(directed by Bart Layton, 2012)
**** (out of 5)
> If you, like me, are fascinated by the mystery of human behavior, then this exceptional documentary is definitely for you. THE IMPOSTOR is a dizzying, maddening journey through the dark underworld of identity theft that will leave you stunned, horrified and stupefied by the depths people can sink to. It’s a perfect illustration of the maxim: “truth is stranger than fiction”!
. A child disappears, a family is devastated. Four years later, a phone call from Europe rocks their world forever. “We have your son”, said the Spanish authorities. But how could this be? Even taking into account the passage of the years, this person the Spanish police had in their custody looked nothing like the missing child. So how to explain the identical tattoos? (How do you explain the kind of parent that allows multiple tattoos on a 12 year old child?) How to explain this person’s dark complexion, when the child in question was light skinned and fair-haired? And then there’s the heavily accented English… Despite all these red flags, the “child”, (really a 23 year old man,) is “returned” home to the U.S., embraced by the grieving family and issued new legal ID! But the inconsistencies keep piling up. People associated with the case begin to harbor serious doubts- but not enough to act on them. The family however, appears to know the awful truth in their hearts, but are so deep in denial, so eager to have their boy back, they are willing to go along with the pretense. Or could their willingness to accept a stranger into their lives be intended to mask something a lot more sinister? Could it be that embracing this obvious impostor is actually a cover-up, intended to hide their role in the boy’s disappearance, or is this just another in a stunning stream of breathless lies, from the mouth of an amoral monster?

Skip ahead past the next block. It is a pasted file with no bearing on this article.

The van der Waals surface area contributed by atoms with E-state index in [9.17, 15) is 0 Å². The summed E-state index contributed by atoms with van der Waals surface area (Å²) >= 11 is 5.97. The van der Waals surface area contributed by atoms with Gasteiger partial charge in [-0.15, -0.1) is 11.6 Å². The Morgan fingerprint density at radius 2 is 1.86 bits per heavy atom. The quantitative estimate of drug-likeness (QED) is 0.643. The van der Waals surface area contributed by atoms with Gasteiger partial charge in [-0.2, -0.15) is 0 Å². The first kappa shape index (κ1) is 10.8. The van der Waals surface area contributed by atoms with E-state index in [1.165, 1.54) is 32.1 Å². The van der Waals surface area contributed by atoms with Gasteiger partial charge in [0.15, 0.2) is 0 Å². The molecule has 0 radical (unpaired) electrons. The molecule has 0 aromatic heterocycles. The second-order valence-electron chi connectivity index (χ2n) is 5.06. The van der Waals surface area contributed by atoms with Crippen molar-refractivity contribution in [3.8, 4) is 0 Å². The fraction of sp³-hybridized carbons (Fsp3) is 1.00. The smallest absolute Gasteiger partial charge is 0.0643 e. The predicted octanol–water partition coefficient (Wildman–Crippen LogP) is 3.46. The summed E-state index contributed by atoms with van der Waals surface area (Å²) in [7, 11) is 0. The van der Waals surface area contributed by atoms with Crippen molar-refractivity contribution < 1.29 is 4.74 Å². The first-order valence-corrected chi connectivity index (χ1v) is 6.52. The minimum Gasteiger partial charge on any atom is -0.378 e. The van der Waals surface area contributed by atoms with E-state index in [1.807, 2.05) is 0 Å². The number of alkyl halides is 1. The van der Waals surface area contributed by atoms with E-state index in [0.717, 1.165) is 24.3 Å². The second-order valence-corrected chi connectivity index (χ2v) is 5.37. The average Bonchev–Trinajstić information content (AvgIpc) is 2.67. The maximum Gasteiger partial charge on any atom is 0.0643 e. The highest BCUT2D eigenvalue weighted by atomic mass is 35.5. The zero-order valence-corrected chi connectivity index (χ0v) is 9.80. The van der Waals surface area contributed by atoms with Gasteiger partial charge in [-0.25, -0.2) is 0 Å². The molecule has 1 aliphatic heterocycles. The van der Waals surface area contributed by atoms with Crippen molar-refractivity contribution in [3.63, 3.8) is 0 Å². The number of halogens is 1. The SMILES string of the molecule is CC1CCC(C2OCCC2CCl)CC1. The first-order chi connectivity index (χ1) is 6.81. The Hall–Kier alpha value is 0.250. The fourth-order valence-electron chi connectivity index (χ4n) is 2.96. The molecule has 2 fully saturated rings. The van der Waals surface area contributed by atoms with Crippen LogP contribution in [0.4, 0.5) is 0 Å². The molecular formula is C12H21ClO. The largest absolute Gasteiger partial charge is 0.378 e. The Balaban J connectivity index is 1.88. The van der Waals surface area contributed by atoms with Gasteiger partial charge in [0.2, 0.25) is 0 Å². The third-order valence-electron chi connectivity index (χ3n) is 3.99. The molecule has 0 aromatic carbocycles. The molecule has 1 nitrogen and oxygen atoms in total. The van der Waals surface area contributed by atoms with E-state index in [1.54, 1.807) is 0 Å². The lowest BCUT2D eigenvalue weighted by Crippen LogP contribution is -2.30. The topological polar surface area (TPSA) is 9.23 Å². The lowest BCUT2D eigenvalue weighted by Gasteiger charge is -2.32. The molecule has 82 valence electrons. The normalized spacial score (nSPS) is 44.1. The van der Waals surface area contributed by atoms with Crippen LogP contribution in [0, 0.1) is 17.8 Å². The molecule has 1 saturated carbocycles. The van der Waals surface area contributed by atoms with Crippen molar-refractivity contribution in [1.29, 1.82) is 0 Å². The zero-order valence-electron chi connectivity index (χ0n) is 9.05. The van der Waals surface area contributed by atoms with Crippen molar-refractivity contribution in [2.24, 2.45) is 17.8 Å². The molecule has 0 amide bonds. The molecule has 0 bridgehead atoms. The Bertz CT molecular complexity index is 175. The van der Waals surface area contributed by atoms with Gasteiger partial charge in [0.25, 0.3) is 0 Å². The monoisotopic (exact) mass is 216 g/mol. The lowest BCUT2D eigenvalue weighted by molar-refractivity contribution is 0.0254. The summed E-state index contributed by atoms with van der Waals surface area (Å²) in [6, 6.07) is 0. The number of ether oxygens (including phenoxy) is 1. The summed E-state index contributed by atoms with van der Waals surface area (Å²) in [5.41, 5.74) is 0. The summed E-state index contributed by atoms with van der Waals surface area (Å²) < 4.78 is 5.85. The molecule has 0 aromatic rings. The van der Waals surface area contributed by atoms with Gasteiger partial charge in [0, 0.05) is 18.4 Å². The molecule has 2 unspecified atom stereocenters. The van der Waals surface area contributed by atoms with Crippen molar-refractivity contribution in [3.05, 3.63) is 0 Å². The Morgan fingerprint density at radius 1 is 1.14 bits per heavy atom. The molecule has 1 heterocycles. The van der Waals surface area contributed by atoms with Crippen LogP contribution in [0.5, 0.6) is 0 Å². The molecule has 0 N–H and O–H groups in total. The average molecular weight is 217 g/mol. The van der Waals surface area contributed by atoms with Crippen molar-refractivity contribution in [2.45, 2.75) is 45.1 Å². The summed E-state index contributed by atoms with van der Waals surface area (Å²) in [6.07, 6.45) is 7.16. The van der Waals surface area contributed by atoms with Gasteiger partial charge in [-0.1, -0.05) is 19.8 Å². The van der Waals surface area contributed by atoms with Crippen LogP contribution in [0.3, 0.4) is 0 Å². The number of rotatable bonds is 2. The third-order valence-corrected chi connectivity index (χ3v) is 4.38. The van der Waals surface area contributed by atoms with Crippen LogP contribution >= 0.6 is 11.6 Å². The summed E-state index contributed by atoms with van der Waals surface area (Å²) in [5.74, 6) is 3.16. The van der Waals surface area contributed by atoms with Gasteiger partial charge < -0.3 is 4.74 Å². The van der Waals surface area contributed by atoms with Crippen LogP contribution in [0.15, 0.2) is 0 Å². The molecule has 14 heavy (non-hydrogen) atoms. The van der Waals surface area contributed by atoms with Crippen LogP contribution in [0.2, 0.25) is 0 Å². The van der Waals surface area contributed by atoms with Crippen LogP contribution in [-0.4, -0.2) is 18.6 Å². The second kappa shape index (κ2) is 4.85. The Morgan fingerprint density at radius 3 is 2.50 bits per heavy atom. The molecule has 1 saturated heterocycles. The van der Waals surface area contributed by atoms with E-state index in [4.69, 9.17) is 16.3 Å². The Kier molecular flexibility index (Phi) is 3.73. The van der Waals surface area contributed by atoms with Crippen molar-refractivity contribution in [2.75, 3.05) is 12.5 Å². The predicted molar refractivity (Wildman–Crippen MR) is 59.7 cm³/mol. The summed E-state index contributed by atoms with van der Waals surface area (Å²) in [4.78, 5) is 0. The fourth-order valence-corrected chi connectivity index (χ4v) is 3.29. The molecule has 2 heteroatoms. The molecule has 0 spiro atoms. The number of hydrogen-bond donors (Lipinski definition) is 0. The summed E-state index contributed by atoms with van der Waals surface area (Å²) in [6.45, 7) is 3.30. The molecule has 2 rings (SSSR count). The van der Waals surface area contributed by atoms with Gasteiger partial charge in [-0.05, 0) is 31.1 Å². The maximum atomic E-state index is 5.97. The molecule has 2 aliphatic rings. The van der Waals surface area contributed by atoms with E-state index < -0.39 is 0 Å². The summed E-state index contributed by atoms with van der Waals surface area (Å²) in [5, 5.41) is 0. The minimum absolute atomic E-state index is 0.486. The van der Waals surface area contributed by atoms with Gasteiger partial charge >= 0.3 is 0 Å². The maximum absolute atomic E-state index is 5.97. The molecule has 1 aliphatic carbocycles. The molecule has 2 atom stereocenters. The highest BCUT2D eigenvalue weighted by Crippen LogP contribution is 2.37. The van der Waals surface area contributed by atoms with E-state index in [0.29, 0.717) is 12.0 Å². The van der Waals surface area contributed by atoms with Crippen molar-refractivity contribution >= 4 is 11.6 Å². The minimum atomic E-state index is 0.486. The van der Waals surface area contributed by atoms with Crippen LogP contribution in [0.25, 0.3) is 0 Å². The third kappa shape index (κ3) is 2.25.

. And we get to know this monster! He is a main character in the narrative, looking guilelessly into the camera and lying shamelessly through his teeth again and again and again. In a rare moment of self-awareness, he admits having never given a second thought to the effects his lies have on other people. The imposter is the kind of person they used to call a “sociopath”. He smiles, laughs, brags, gleefully exults in his deception. After a while, the viewer just wants to climb into the screen and slap that smirk off his nasty face.
> This is extraordinary documentary filmmaking. If you like films and are interested in human behavior- SEE IT!
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